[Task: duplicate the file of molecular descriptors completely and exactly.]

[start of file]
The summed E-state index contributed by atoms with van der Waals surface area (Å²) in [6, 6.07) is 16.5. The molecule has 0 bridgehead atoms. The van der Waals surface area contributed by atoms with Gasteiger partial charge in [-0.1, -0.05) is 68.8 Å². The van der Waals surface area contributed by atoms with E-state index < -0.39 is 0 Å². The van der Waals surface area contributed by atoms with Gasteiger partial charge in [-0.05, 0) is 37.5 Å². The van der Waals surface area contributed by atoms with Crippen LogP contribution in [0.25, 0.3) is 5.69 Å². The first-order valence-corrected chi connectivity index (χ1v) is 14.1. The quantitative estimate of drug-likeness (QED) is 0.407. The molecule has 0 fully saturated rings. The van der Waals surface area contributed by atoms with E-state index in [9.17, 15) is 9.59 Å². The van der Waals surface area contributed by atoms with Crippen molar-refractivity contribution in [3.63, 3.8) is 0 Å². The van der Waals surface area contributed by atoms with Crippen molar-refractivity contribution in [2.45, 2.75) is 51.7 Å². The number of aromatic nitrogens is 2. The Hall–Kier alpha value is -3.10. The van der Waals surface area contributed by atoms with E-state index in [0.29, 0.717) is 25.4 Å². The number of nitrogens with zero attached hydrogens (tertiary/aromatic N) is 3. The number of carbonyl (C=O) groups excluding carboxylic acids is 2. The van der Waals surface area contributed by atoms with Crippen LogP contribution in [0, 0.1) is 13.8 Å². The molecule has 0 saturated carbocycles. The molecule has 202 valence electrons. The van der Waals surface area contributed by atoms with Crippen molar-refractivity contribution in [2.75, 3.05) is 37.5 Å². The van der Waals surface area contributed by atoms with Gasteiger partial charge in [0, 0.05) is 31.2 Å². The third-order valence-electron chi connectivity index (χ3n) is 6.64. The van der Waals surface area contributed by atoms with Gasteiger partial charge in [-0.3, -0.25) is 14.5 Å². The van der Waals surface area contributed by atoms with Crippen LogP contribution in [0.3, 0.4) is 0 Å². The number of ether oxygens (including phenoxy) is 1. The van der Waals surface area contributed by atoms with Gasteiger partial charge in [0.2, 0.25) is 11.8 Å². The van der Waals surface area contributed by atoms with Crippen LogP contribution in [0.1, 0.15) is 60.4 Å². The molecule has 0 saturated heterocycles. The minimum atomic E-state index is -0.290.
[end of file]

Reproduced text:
The summed E-state index contributed by atoms with van der Waals surface area (Å²) in [6, 6.07) is 16.5. The molecule has 0 bridgehead atoms. The van der Waals surface area contributed by atoms with Gasteiger partial charge in [-0.1, -0.05) is 68.8 Å². The van der Waals surface area contributed by atoms with E-state index < -0.39 is 0 Å². The van der Waals surface area contributed by atoms with Gasteiger partial charge in [-0.05, 0) is 37.5 Å². The van der Waals surface area contributed by atoms with Crippen LogP contribution in [0.25, 0.3) is 5.69 Å². The first-order valence-corrected chi connectivity index (χ1v) is 14.1. The quantitative estimate of drug-likeness (QED) is 0.407. The molecule has 0 fully saturated rings. The van der Waals surface area contributed by atoms with E-state index in [9.17, 15) is 9.59 Å². The van der Waals surface area contributed by atoms with Crippen molar-refractivity contribution in [3.63, 3.8) is 0 Å². The van der Waals surface area contributed by atoms with Crippen molar-refractivity contribution in [2.45, 2.75) is 51.7 Å². The number of aromatic nitrogens is 2. The Hall–Kier alpha value is -3.10. The van der Waals surface area contributed by atoms with E-state index in [0.29, 0.717) is 25.4 Å². The number of nitrogens with zero attached hydrogens (tertiary/aromatic N) is 3. The number of carbonyl (C=O) groups excluding carboxylic acids is 2. The van der Waals surface area contributed by atoms with Crippen LogP contribution in [0, 0.1) is 13.8 Å². The molecule has 0 saturated carbocycles. The molecule has 202 valence electrons. The van der Waals surface area contributed by atoms with Crippen molar-refractivity contribution in [2.75, 3.05) is 37.5 Å². The van der Waals surface area contributed by atoms with Gasteiger partial charge in [0, 0.05) is 31.2 Å². The third-order valence-electron chi connectivity index (χ3n) is 6.64. The van der Waals surface area contributed by atoms with Gasteiger partial charge in [-0.3, -0.25) is 14.5 Å². The van der Waals surface area contributed by atoms with Crippen LogP contribution in [0.3, 0.4) is 0 Å². The number of ether oxygens (including phenoxy) is 1. The van der Waals surface area contributed by atoms with Gasteiger partial charge in [0.2, 0.25) is 11.8 Å². The van der Waals surface area contributed by atoms with Crippen LogP contribution in [0.1, 0.15) is 60.4 Å². The molecule has 0 saturated heterocycles. The minimum atomic E-state index is -0.290.